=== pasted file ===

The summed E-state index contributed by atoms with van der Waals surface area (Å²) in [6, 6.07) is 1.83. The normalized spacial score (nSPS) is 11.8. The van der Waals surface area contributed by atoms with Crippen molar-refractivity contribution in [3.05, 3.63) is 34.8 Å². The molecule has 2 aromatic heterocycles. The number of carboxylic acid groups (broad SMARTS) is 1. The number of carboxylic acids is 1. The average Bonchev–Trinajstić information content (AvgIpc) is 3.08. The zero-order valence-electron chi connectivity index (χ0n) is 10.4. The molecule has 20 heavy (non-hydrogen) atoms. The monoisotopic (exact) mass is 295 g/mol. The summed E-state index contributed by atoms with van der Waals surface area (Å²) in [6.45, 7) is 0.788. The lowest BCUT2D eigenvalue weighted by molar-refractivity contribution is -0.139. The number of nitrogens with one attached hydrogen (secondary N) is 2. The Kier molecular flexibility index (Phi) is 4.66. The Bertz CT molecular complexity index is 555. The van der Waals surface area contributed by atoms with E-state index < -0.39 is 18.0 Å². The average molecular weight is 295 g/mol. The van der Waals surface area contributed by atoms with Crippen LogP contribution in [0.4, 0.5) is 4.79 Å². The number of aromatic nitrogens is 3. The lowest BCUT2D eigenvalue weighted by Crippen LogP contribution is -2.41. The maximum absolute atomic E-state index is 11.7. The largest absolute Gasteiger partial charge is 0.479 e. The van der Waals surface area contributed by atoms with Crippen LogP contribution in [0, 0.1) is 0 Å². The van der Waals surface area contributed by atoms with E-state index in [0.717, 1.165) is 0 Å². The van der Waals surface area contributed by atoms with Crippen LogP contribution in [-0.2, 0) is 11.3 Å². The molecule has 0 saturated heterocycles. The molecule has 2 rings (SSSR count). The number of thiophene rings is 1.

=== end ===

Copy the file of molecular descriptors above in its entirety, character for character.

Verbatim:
The summed E-state index contributed by atoms with van der Waals surface area (Å²) in [6, 6.07) is 1.83. The normalized spacial score (nSPS) is 11.8. The van der Waals surface area contributed by atoms with Crippen molar-refractivity contribution in [3.05, 3.63) is 34.8 Å². The molecule has 2 aromatic heterocycles. The number of carboxylic acid groups (broad SMARTS) is 1. The number of carboxylic acids is 1. The average Bonchev–Trinajstić information content (AvgIpc) is 3.08. The zero-order valence-electron chi connectivity index (χ0n) is 10.4. The molecule has 20 heavy (non-hydrogen) atoms. The monoisotopic (exact) mass is 295 g/mol. The summed E-state index contributed by atoms with van der Waals surface area (Å²) in [6.45, 7) is 0.788. The lowest BCUT2D eigenvalue weighted by molar-refractivity contribution is -0.139. The number of nitrogens with one attached hydrogen (secondary N) is 2. The Kier molecular flexibility index (Phi) is 4.66. The Bertz CT molecular complexity index is 555. The van der Waals surface area contributed by atoms with E-state index < -0.39 is 18.0 Å². The average molecular weight is 295 g/mol. The van der Waals surface area contributed by atoms with Crippen LogP contribution in [0.4, 0.5) is 4.79 Å². The number of aromatic nitrogens is 3. The lowest BCUT2D eigenvalue weighted by Crippen LogP contribution is -2.41. The maximum absolute atomic E-state index is 11.7. The largest absolute Gasteiger partial charge is 0.479 e. The van der Waals surface area contributed by atoms with Crippen LogP contribution in [0, 0.1) is 0 Å². The van der Waals surface area contributed by atoms with E-state index in [0.717, 1.165) is 0 Å². The van der Waals surface area contributed by atoms with Crippen LogP contribution in [-0.2, 0) is 11.3 Å². The molecule has 0 saturated heterocycles. The molecule has 2 rings (SSSR count). The number of thiophene rings is 1.